In Nepal’s new Constitution, we hope to avoid such deficiencies found in the original US Constitution, and the kind of federalism we design will be a litmus test for that. Federalism certainly has many merits, but the American experience shows that addressing the issues of inequality and injustice is not one of them. On the contrary, intervention and leadership of a strong Central/Federal government was often necessary to counter many discriminatory and regressive practices condoned or promoted by the federated States of America.
In Nepal too, federalism has many justifications especially in ensuring genuine devolution of power from a highly centralized state to local levels, but federalism based primarily on ethnic and other parochial considerations is likely to create more problems than solving them as we have seen in many other countries.
Federalism and an inclusive democracy are two separate and valid considerations. Worldwide experience shows that contrary to what many Nepali advocates of identity-based federalism argue, these are not necessarily correlated. Some of the highly inflated promises of what ethnic or identity-based federalism can deliver as deceptively propagated by the Maoists, and more sincerely hoped for by many Madhesi and Janajati activists tend to be instinctive, emotional and faith-based rather than evidence-based.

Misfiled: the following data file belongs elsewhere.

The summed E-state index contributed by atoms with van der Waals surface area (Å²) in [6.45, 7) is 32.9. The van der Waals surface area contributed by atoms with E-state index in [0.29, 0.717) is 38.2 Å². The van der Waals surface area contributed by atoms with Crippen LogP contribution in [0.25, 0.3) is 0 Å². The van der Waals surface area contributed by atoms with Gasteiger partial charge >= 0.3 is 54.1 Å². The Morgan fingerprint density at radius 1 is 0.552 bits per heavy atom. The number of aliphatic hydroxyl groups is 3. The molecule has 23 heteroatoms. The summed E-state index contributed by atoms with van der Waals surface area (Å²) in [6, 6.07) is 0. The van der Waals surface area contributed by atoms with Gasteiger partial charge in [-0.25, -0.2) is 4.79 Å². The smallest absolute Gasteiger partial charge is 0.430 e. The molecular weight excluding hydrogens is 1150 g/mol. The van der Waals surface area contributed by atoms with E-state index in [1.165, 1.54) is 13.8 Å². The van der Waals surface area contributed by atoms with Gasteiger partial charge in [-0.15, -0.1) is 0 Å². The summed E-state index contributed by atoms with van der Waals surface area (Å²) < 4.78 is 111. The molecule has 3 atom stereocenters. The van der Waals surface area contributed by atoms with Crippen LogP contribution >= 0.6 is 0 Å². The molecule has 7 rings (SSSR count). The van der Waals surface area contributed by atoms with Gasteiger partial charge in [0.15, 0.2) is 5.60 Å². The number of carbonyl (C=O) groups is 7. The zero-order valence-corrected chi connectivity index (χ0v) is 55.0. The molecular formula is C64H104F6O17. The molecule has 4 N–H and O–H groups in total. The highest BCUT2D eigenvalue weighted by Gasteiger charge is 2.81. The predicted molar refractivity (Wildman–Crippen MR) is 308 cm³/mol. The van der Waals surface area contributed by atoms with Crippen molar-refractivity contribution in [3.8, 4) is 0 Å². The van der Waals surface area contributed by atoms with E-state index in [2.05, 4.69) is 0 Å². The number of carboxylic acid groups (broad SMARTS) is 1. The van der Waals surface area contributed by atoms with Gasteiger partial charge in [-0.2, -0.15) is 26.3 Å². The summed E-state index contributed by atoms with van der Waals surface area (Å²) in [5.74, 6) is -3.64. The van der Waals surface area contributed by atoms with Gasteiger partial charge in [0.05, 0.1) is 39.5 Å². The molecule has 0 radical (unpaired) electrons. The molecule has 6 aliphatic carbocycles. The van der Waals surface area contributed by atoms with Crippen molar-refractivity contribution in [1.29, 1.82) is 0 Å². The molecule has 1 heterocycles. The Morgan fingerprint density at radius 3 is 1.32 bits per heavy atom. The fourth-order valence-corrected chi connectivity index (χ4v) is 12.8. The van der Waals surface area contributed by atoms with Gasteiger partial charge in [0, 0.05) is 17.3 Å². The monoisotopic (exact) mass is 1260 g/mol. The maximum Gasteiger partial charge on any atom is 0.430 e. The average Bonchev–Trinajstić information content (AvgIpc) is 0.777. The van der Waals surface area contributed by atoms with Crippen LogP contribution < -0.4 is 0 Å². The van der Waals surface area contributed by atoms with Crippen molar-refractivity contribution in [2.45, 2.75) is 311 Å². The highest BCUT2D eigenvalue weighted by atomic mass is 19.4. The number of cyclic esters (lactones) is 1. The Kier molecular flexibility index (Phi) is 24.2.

I trust that Carter will be able to share his world-wide experience and advise Nepalis that our legitimate pursuit of greater equity, inclusion and social justice, must not be equated or confused with identity-based federalism. Indeed, there is no basis to think that Nepal’s most marginalized groups – women, Dalits, Muslims, and poor Madhesis or Janajatis would be better off in identity based federations. As in most other societies, class interests are often stronger than caste, regional or gender interests when it comes to people’s economic behaviour.